Sheets of exquisite and handmade paper with complex textures, pale colors and central holes hang from the ceiling in a row. A tall woman with white hair and white cane holds a piece of paper. A woman to her right holds a pole with a smaller version of the sculpture. In the background a woman reads from a Braille folder and several people holding canes listen to the conversations.
Georgina Kleege and Cecile Puretz describe 200 Year Present, by Julia Goodman, 2017. Discarded and pulped bed sheets and t-shirts 78 x 168 x 44 in.

Why are these encounters valuable for everyone?

These are not stuffy, academic adventures and show how much the disability community can contribute to the field of museum interpretation. Georgina’s voice was that of a curious, playful, informed visitor who also risked making herself vulnerable with honest responses and comments. Similar projects could help many visitors feel welcome and relaxed in their own reactions to new and challenging work.

Within the limits of what is possible, the experience has provoked much thought about who gets to touch and who doesn’t. Only six encounters are on offer and so this is not a full equivalence for blind or visually impaired people, where every element is accessible. Nevertheless it is a welcome step, and left me wondering how to encourage artists to make work that is primarily tactile and robust. Does it really matter if we all touch an artwork that is due to be destroyed anyway?

Let’s keep pushing the boundaries of this kind of work!!!!

Useful links:

Haptic Encounters within Jewish Folktales Catalog

Jewish Folktales retold: The Artist as Maggid at the CJM

Digital Catalog for Jewish Folktales Exhibition

VIDEO: Introduction to Haptic Encounters with Georgina Kleege

Georgina has a new book out called “More than Meets the Eye: What Blindness Brings to Art” available on Amazon and all good booksellers.

 

 

Studio visit with artist Bill Bruckner

On my way out of The Black Woman Is God exhibit at SOMArts in August, I was delighted to meet artist and access consultant Bill Bruckner. He’d been to a life drawing class nearby and had also visited the show. We got talking and it seemed natural that a studio visit to check out his latest work should follow. I’ve always liked his portraits but he also has some exciting new work that relates to recent eye surgery. We planned to meet soon, share some food and talk life-drawing and approaches to making art.

A full length portrait of slim, white man Bill Bruckner in acrylic paint. He is smiling and balding, looking straight at the viewer and wears jeans and is bare-chested with a single, short arm.
Self-portrait (unfinished), Bill Bruckner, 2012.
Detail of head from full-length portrait of one-armed artist. He is smiling, and is white, balding with some grey hair and wearing round wire-rimmed glasses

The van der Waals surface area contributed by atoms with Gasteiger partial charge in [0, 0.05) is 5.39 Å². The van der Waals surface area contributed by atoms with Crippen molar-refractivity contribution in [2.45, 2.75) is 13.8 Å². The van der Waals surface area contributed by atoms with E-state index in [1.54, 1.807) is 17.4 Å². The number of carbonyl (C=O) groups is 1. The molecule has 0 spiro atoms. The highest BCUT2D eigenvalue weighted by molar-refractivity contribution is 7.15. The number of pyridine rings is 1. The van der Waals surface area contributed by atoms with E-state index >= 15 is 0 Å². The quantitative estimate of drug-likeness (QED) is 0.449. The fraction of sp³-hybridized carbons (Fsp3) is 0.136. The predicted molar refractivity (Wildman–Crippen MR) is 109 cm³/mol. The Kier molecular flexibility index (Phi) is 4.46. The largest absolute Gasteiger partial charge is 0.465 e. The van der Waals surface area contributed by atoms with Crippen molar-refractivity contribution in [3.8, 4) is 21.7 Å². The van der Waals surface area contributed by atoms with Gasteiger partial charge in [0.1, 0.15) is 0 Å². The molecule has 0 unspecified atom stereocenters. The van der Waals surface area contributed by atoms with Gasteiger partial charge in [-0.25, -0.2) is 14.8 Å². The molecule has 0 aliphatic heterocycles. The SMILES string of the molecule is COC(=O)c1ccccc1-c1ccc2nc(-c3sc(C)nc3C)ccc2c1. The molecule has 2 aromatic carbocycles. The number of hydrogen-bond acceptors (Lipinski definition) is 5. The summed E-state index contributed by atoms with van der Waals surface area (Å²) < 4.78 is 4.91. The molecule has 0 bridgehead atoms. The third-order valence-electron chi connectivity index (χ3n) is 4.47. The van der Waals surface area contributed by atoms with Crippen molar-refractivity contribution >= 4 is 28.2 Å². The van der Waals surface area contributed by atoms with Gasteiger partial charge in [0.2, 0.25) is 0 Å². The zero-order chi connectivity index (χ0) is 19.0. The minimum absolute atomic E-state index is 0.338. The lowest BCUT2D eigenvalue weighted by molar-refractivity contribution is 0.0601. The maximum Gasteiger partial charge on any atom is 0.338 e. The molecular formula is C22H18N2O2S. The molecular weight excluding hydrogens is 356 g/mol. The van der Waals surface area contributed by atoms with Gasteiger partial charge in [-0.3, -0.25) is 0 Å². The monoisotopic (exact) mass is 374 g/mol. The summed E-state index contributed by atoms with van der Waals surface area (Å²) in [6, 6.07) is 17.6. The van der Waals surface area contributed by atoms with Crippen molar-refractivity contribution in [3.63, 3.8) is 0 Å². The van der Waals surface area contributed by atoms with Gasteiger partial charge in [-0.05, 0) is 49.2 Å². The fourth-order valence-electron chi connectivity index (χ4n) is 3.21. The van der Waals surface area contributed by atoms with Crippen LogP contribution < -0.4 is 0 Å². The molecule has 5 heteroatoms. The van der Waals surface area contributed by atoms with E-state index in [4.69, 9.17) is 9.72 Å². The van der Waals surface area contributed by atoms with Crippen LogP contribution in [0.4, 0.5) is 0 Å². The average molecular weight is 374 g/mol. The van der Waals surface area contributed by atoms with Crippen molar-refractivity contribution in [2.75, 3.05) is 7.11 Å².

Self-portrait (unfinished – detail), Bill Bruckner, 2012.

Sharing works and process

Arriving at Bill’s studio near Balboa Park BART station, I was happily reminded of how important it is for artists to spend time with each other, to touch base, share experiences and swap useful contacts and ideas for future endeavors. Somewhere in there, we talked about the local disability scene and the history of the US, we showed each other our recent work and glimpsed each other’s sketch books. Bill has been drawing and painting versions of the air bubble that was part of his cornea transplant surgery,  images that his ophthalmologist has heard about but never really seen or experienced himself.

Other related paintings we discussed were inspired by the “blood moon” of April 2014. Our conversation came soon after the summer eclipse season of 2017, and his images seemed to resonate and pulse with a lightness of space and time that made them more immediate.

Image: a dark square background has a circle that resembles the moon with a golden hue, suggesting
Air bubble – Full Moon #2, acrylic, Bill Bruckner

I am always drawn to monochrome line work and loved everything black and white that Bill shared with me. He has many beautiful landscapes that remind me of English or European artists and from time to time, he adds to his wonderful series of portraits of people with disabilities and his 2012 self-portrait remains unfinished. Writer and activist Leroy Moore  features Bill’s portrait of him in his new book Black Disability 101.

He has an Open Studio as part of Artspan Week on October 28 and 29. His studio will be open 11am–6pm and is  opposite Balboa Park BART in San Francisco at 2377 San Jose Avenue (corner of Niagara). His studio is # 20 and wheelchair accessible but there is a slightly hair-raising slope for wheelchair riders down to the entrance. You will need to zig-zag down an expanse of parking lot before entering the building, and going down a long corridor to his studio.